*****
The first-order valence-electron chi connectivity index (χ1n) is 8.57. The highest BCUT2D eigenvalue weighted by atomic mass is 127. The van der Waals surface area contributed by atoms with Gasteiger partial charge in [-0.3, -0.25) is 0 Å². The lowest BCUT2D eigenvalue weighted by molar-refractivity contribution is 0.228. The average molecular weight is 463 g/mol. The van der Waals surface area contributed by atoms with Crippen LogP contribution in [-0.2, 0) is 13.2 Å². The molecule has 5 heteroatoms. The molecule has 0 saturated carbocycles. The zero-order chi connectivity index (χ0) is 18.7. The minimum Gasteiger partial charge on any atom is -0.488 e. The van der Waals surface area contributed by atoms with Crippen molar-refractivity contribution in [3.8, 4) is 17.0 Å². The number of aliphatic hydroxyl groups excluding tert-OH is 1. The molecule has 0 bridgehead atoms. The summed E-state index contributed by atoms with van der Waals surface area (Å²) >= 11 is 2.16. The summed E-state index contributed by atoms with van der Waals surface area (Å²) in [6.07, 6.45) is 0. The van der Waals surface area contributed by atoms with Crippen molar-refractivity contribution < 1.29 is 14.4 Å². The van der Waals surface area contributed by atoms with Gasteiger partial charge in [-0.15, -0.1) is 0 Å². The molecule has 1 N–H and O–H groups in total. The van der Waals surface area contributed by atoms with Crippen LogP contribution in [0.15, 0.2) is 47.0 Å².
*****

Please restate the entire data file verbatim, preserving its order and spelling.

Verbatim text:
The first-order valence-electron chi connectivity index (χ1n) is 8.57. The highest BCUT2D eigenvalue weighted by atomic mass is 127. The van der Waals surface area contributed by atoms with Gasteiger partial charge in [-0.3, -0.25) is 0 Å². The lowest BCUT2D eigenvalue weighted by molar-refractivity contribution is 0.228. The average molecular weight is 463 g/mol. The van der Waals surface area contributed by atoms with Crippen LogP contribution in [-0.2, 0) is 13.2 Å². The molecule has 5 heteroatoms. The molecule has 0 saturated carbocycles. The zero-order chi connectivity index (χ0) is 18.7. The minimum Gasteiger partial charge on any atom is -0.488 e. The van der Waals surface area contributed by atoms with Crippen molar-refractivity contribution in [3.8, 4) is 17.0 Å². The number of aliphatic hydroxyl groups excluding tert-OH is 1. The molecule has 0 bridgehead atoms. The summed E-state index contributed by atoms with van der Waals surface area (Å²) >= 11 is 2.16. The summed E-state index contributed by atoms with van der Waals surface area (Å²) in [6.07, 6.45) is 0. The van der Waals surface area contributed by atoms with Crippen molar-refractivity contribution < 1.29 is 14.4 Å². The van der Waals surface area contributed by atoms with Gasteiger partial charge in [-0.15, -0.1) is 0 Å². The molecule has 1 N–H and O–H groups in total. The van der Waals surface area contributed by atoms with Crippen LogP contribution in [0.15, 0.2) is 47.0 Å².